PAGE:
How to make your viral video go 'Kony2012' crazy

By Aaron Lester, CIO |  IT Management, CIO role, Marketing

"IT is no longer just a cost center that makes sure the plumbing's working and the lights are on," he says. "CIOs can't be involved with everything, but they're the ones who connect the ones and zeros with the business as a whole."

A CIO-CMO Partnership is Key

When a video marketing campaign goes viral, we all jump for joy. Right? You may have reason to cheer, but only if you've done due diligence, something easier said than done.

Online video, social media and mobile computing have fundamentally changed the way companies interact with their customers. To harness the value of these innovations, CIOs and chief marketing officers must attain a new level of collaboration.

If the goal of a viral video campaign, for example, is to attract a surge of attention, traffic and even revenue, then the CIO and CMO both need to be in on the planning process. There would be no greater failure than to be ill-prepared when your video goes viral, says Jason Ricci, CIO of the Energy Foundation. But many times "there's just not enough coordination between the CIO and the marketing side," he says.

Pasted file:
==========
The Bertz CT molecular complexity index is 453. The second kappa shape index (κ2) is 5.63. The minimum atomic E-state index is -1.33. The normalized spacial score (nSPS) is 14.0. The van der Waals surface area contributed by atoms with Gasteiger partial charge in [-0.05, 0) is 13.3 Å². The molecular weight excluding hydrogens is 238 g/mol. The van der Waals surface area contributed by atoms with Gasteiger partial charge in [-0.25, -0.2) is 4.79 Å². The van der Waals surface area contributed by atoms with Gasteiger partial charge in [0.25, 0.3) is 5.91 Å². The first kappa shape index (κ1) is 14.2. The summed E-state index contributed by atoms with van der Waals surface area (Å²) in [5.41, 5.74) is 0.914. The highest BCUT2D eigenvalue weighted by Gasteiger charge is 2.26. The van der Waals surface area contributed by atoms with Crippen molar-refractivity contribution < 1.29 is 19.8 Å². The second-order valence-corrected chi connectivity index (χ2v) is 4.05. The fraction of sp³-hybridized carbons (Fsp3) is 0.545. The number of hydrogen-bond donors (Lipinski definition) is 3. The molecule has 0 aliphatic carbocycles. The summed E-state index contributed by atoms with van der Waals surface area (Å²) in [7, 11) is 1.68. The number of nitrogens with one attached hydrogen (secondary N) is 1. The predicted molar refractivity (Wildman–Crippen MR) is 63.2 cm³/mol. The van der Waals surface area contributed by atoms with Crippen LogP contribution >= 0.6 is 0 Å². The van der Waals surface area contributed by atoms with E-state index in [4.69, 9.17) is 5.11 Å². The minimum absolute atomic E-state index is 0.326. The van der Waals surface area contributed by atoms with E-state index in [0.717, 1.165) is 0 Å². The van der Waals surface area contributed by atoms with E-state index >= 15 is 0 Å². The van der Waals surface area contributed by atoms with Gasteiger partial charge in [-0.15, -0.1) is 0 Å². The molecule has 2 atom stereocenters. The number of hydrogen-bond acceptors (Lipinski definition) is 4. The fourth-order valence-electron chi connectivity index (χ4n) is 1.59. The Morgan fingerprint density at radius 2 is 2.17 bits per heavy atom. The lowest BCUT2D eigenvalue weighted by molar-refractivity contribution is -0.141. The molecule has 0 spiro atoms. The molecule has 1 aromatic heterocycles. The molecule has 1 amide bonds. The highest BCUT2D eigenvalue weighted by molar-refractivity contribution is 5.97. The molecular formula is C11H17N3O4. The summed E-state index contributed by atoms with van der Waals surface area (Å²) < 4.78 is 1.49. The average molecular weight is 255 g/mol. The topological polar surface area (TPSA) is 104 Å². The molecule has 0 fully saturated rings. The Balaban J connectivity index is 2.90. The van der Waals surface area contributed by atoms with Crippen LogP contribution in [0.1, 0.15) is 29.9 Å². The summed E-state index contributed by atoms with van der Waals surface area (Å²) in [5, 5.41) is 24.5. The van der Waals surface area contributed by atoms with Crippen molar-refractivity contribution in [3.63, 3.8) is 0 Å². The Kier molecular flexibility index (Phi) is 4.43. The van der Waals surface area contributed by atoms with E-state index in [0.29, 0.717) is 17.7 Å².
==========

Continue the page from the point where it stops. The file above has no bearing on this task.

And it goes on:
Kony-level social outreach work pushes both IT and marketing out of their comfort zones and forces them to adopt a more flexible approach, says analyst Nigel Fenwick of Forrester Research. But often both departments hesitate to reach out to each other because they think they're incompatible.

"IT thinks marketing is an art, not a science," Fenwick says. And IT is often accused of using technobabble. "IT staff need to learn the language of marketing in order to be taken seriously by marketers."

Another challenge CMOs and CIOs face is that IT tends to work on a much longer schedule. Marketing works in campaign cycles, which have become faster and faster, adapting to the pace of social media. IT is used to moving more cautiously, fearing a systemwide failure.

In the age of the empowered consumer, companies get almost constant feedback from consumers. But the real value of this, says Fenwick, "is being able to connect the dots and drive value for the business."


Originally published on CIO |  Click here to read the original story.
Join us:
Facebook

Twitter

Pinterest

Tumblr

LinkedIn

Google+

Answers - Powered by ITworld

Join us:
Facebook

Twitter

Pinterest

Tumblr

LinkedIn

Google+

Ask a Question